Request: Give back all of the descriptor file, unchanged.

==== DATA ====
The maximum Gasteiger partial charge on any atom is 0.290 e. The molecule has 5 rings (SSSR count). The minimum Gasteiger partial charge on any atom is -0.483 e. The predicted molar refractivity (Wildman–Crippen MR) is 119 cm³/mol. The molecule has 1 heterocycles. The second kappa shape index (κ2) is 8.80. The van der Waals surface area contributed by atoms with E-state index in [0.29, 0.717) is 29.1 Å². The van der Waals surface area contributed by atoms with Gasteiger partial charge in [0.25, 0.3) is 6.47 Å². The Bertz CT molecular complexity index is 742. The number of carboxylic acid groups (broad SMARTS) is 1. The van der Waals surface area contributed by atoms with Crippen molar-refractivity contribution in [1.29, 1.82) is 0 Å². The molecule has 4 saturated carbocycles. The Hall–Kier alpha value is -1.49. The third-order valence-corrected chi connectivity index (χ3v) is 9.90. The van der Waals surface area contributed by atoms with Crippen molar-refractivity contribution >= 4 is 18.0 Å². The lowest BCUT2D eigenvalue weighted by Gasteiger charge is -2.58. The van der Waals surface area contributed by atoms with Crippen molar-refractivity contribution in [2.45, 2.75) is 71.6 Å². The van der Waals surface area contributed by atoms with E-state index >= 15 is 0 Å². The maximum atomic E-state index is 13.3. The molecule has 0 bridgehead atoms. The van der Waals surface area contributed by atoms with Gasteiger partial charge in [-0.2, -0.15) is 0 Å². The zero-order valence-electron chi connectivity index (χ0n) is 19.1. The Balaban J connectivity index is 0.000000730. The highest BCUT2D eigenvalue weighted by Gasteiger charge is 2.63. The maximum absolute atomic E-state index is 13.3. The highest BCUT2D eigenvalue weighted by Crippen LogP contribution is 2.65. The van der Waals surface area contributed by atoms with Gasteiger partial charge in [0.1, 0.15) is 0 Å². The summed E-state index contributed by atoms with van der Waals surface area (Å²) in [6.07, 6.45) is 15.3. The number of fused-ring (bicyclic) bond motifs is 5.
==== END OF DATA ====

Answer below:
The maximum Gasteiger partial charge on any atom is 0.290 e. The molecule has 5 rings (SSSR count). The minimum Gasteiger partial charge on any atom is -0.483 e. The predicted molar refractivity (Wildman–Crippen MR) is 119 cm³/mol. The molecule has 1 heterocycles. The second kappa shape index (κ2) is 8.80. The van der Waals surface area contributed by atoms with E-state index in [0.29, 0.717) is 29.1 Å². The van der Waals surface area contributed by atoms with Gasteiger partial charge in [0.25, 0.3) is 6.47 Å². The Bertz CT molecular complexity index is 742. The number of carboxylic acid groups (broad SMARTS) is 1. The van der Waals surface area contributed by atoms with Crippen molar-refractivity contribution in [1.29, 1.82) is 0 Å². The molecule has 4 saturated carbocycles. The Hall–Kier alpha value is -1.49. The third-order valence-corrected chi connectivity index (χ3v) is 9.90. The van der Waals surface area contributed by atoms with Crippen molar-refractivity contribution >= 4 is 18.0 Å². The lowest BCUT2D eigenvalue weighted by Gasteiger charge is -2.58. The van der Waals surface area contributed by atoms with Crippen molar-refractivity contribution in [2.45, 2.75) is 71.6 Å². The van der Waals surface area contributed by atoms with E-state index >= 15 is 0 Å². The maximum atomic E-state index is 13.3. The molecule has 0 bridgehead atoms. The van der Waals surface area contributed by atoms with Gasteiger partial charge in [-0.2, -0.15) is 0 Å². The zero-order valence-electron chi connectivity index (χ0n) is 19.1. The Balaban J connectivity index is 0.000000730. The highest BCUT2D eigenvalue weighted by Gasteiger charge is 2.63. The maximum absolute atomic E-state index is 13.3. The highest BCUT2D eigenvalue weighted by Crippen LogP contribution is 2.65. The van der Waals surface area contributed by atoms with Gasteiger partial charge in [0.1, 0.15) is 0 Å². The summed E-state index contributed by atoms with van der Waals surface area (Å²) in [6.07, 6.45) is 15.3. The number of fused-ring (bicyclic) bond motifs is 5.